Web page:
Conservative Preacher Insists The Character Of A Leader Counts In Anti-Trump Diatribe
An influential conservative evangelical preacher has criticized Christians who are voting for President Donald Trump because he enacts conservative policies, insisting that a politician’s character matters, too.
Piper said he is baffled and bewildered over the fact that some Christians think they are “saving human lives and freedoms” by downplaying the destructive effects of a “self-absorbed, self-exalting” leader. Christians’ biggest priority shouldn’t be “saving America” but “exalting Christ with or without America,” he said.
“I think it is a drastic mistake to think that the deadly influences of a leader come only through his policies and not also through his person,” he wrote. “This is true not only because flagrant boastfulness, vulgarity, immorality, and factiousness are self-incriminating, but also because they are nation-corrupting. They move out from centers of influence to infect whole cultures.”
“The last five years bear vivid witness to this infection at almost every level of society.”
Piper also suggested that Christians’ support for Trump is doing a great disservice to one of the core goals of evangelism: bringing new believers into the fold.
“Christians communicate a falsehood to unbelievers (who are also baffled!) when we act as if policies and laws that protect life and freedom are more precious than being a certain kind of person,” he wrote. “The church is paying dearly, and will continue to pay, for our communicating this falsehood year after year.”
Piper didn’t refer to Trump or Democratic presidential nominee Joe Biden by name in the blog post. He said he’s willing to vote for a “non-Christian” if he sees there to be enough overlap between the “visible outworking of his character and convictions” and biblical teachings. But Piper also didn’t endorse Biden, writing that there is “devastation” in both choices.
According to the Pew Research Center, Trump is white Christians’ top choice in the upcoming presidential election. White evangelical Protestants, long a reliable base for the president, are the religious group most likely to support him, with 78% saying they intended to vote for Trump next month.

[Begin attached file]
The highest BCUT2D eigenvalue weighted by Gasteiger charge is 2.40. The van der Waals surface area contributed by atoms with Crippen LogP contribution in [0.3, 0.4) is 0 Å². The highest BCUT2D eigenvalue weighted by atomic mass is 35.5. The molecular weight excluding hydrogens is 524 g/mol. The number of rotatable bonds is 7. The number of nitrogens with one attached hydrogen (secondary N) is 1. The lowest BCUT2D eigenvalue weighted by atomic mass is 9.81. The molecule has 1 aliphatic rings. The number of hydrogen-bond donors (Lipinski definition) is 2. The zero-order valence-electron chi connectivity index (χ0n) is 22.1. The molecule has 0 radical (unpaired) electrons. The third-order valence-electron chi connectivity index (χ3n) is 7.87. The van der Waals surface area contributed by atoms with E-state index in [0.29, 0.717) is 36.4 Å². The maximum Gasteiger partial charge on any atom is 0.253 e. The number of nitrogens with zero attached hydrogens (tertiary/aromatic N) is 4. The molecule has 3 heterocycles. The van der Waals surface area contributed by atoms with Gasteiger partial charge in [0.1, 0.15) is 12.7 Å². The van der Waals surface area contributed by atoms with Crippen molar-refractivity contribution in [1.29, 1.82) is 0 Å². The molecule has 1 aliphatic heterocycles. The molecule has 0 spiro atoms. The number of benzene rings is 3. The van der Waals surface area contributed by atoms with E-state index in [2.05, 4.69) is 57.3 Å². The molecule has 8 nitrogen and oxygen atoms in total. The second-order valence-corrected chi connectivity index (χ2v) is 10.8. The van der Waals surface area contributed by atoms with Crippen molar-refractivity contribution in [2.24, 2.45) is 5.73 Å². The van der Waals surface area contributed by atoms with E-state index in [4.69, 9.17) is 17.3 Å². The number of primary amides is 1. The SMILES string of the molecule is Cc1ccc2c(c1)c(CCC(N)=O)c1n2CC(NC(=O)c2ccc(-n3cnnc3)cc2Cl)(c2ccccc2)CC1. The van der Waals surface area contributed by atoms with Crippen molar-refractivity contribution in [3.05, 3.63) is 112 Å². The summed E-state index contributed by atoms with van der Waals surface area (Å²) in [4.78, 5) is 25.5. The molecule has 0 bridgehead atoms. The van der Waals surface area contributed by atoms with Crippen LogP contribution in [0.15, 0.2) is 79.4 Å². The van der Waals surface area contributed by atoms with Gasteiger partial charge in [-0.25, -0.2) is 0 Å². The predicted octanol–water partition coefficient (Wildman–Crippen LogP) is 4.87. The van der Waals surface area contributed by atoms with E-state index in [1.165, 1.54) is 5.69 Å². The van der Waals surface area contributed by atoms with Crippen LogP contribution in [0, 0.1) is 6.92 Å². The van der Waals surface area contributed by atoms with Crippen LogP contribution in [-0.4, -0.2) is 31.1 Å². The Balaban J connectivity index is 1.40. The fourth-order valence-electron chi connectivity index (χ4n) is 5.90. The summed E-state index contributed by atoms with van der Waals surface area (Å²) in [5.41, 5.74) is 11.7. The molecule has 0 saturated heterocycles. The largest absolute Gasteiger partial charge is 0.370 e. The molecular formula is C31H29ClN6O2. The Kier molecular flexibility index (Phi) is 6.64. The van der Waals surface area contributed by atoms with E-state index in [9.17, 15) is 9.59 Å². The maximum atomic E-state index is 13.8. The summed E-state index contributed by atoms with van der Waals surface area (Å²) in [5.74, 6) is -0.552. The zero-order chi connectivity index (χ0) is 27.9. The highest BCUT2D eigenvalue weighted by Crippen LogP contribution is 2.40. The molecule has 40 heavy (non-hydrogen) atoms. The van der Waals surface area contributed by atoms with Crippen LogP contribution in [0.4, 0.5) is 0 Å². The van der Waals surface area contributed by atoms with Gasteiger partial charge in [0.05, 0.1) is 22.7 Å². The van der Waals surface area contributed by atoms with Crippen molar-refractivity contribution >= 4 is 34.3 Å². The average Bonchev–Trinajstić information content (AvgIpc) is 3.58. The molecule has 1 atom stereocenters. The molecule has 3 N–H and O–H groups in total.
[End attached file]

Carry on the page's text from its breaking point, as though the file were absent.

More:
As the election draws closer, leaders in that minority of white evangelicals who don’t intend to vote for Trump have been speaking out. Piper stands apart because he is a prominent voice in conservative reformed Christian circles who has not only expressed disapproval of Trump but has also been open about how those views impact his voting plans.
Piper was the pastor of Bethlehem Baptist Church in Minneapolis for almost 33 years. He’s still the chancellor of a church-affiliated Christian college. Piper holds solidly conservative ― and sometimes controversial ― views on feminism, abortion, gender identity and same-sex relationships.
He has also been a critic of Trump for a long time. In 2016, Piper reportedly refused to vote for either major party candidate and told his followers that Christians aren’t biblically required to vote. He called Trump immoral and “unqualified” to lead the country before and after the 2016 election.
Piper’s calls for Christians to consider Trump’s character are reminiscent of the way evangelicals responded when allegations about President Bill Clinton’s infidelity emerged in the 1990s. Back then, the rallying cry among conservative evangelicals was that “character counts.”
But white evangelicals’ concern about politicians’ personal morality has dropped dramatically over the years, according to data analyzed by political scientists David Campbell and Geoffrey Layman. In 2011, 60% of white evangelicals said a public official who “commits an immoral act in their personal life” cannot still “behave ethically and fulfill their duties in their public and professional life.” That number dropped to 16.5% in late 2018.
In his blog post, Piper said he believes a leader’s character shapes the character of his followers.
“When a leader models self-absorbed, self-exalting boastfulness, he models the most deadly behavior in the world,” he wrote. “He points his nation to destruction. Destruction of more kinds than we can imagine.”